A Wisconsin Attorney's Guide to the Divorce Process
Is Wisconsin a No-Fault State?
Wisconsin Law defines divorce as the dissolution of a marriage between married people. The state of Wisconsin follows no-fault divorce, meaning the two parties do not have to prove fault to begin the divorce process. Instead, either party must state under oath that there is an irretrievable breakdown of their marriage with no hope of reconciliation. Our Milwaukee Family Law attorneys have years of experience navigating the Wisconsin divorce process for the communities of Milwaukee, Glendale, Appleton, Brookfield, & Madison.
Uncontested vs. Contested Divorce in Wisconsin
Most people think of divorce as a vicious legal battle, but it doesn’t have to get ugly. In fact, many people come to an agreement that a divorce is what is best for them. If you both agree that you want a divorce, then you should have a discussion about the issues that face you with the divorce – i.e. child placement, support, division of assets and debt. If you come to an agreement on every issue in the divorce, then you can proceed with an uncontested divorce. This is more cost-effective than going to trial and contesting the placement of every asset. See also: How much does a divorce cost in Wisconsin?
Moving forward with an uncontested divorce can be a lot faster and less expensive for you, and can save you the stress of going to trial. To get started, you can file a joint petition for divorce. Once the case is filed, you will both have to file a financial disclosure statement that will identify all of your income, assets, expenses, and liabilities. Ultimately, you will need to reduce your agreements to writing in a document called a Marital Settlement Agreement. All this paperwork, and possibly any additional county-specific required forms, must be completed and filed in the proper court, which is typically the county in which you live.
Once you have completed all the paperwork and submitted it to the court, you will be given a court date at which you will both need to attend. There is a set of general questions that the court will ask each of you and then the judge will verify your understanding of your agreement. If there are no issues with your paperwork, the judge will sign the Findings of Fact Conclusions of Law and Judgment and your divorce will become final.
A contested divorce occurs when the two parties don't agree on all withstanding issues. The disagreements will either be resolved through mediation or taken to court and presented to a judge. The judge will issue the final hearing, which will resolve all withstanding issues.
- Parties agree on all issues involving property distribution, debt, child custody, child placement & child support.
- File a stipulated agreement and proceed to a default divorce hearing.
- The judge will approve or alter the proposed stipulation agreement.
- Fewer issues to litigate make uncontested divorce less complicated.
- One party files for divorce.
- The court gives temporary orders while the parties attempt to come to a resolution through mediation.
- Parties hire attorneys or self-represent (pro se divorce).
- More complicated and requires more time and effort.
Contact one of our experienced attorneys today to discuss your situation.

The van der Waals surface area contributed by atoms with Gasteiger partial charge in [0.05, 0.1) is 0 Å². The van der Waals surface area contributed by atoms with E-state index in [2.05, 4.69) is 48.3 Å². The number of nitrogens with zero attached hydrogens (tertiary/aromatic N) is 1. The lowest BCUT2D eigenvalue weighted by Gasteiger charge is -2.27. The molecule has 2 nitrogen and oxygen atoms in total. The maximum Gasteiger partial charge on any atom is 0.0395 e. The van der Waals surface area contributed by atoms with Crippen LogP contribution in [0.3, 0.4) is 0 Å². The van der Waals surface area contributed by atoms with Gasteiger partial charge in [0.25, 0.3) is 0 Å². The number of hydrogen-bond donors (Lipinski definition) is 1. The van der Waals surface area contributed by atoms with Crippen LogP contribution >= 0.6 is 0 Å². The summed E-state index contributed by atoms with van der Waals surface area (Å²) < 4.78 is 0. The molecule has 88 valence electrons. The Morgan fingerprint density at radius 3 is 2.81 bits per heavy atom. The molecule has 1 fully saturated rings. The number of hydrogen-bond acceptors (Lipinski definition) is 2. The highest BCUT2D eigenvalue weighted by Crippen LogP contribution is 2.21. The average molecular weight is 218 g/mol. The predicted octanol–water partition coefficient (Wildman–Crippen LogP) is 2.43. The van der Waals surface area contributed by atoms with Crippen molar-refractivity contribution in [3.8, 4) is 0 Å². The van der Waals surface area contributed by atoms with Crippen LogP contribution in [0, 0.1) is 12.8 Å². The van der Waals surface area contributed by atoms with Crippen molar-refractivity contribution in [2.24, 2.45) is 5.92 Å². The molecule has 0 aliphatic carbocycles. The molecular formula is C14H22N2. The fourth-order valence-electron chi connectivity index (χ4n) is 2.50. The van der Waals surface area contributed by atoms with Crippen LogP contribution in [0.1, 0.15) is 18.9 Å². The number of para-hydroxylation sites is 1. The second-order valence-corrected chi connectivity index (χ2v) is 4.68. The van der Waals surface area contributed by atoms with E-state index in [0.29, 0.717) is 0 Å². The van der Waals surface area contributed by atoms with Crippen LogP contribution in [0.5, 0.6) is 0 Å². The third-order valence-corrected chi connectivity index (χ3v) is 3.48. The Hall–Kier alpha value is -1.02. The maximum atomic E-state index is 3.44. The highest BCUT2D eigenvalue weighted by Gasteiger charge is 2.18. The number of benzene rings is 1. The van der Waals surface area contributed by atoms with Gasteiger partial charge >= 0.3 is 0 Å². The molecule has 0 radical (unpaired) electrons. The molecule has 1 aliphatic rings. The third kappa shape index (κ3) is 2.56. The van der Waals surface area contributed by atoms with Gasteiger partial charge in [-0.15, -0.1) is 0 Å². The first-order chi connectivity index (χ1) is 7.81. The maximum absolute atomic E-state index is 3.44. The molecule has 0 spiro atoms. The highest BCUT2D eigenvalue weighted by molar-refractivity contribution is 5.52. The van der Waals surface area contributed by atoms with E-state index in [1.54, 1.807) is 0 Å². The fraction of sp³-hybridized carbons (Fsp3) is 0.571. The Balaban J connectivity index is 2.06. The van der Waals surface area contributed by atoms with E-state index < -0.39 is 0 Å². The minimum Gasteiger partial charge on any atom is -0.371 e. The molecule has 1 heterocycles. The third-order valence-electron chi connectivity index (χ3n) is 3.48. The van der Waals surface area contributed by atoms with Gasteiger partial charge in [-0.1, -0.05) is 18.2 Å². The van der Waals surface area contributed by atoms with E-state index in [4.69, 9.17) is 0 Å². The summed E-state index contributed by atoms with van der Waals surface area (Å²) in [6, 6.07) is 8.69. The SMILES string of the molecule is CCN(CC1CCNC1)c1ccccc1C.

Collaborative Divorce May Also Be an Option
The collaborative divorce process is an alternative way to resolve your contested issues related to the divorce without fighting a lengthy legal battle in court. The process requires a commitment by both parties to be transparent and open-minded to negotiate and work together to reach a final settlement agreement.
In this process, both parties have to agree to participate, and both parties must hire an attorney who is trained in the collaborative process. Untrained attorneys will lack mediation skills needed to reach an amicable agreement between the parties. Once the parties have committed to the process and found an attorney, you will sign an agreement to engage in the collaborative process and avoid court.
The process involves a series of meetings with the attorneys and parties. Some couples only need a few meetings and some require several meetings over several months. It depends on the complexity of the divorce and the number of disputes. The first meeting is to review the collaborative divorce agreement and verify everyone’s commitment to the process. The attorneys then work through the disclosure of financial information and preparation of a joint financial disclosure statement, addressing child custody and placement, support, and division of property and debt. The goal of the meetings is to finalize a Marital Settlement Agreement.
The collaborative process can also involve a number of other professionals to resolve all disputes. Often times it is suggested that the parties hire a “coach.” The coach is a mental health professional hired to help deal with the emotional side of the divorce. If there are issues related to children, the parties can hire a Child Consultant. If the divorce involves complex financial issues, the parties can hire a Financial Neutral, which is a single financial consultant trained in the collaborative process and hired to assist both parties on financial matters.
The most appealing advantage of the collaborative process is that your personal disputes with your spouse aren't settled by a judge who does not know much about the two of you. The collaborative process allows you and your spouse to be in control of all of the decisions and resolutions.
Divorce is difficult and can be messy. If you and your spouse are willing to commit to a process that is resolution-focused with a team of professionals ready to help you, then a collaborative divorce may be the right path for you.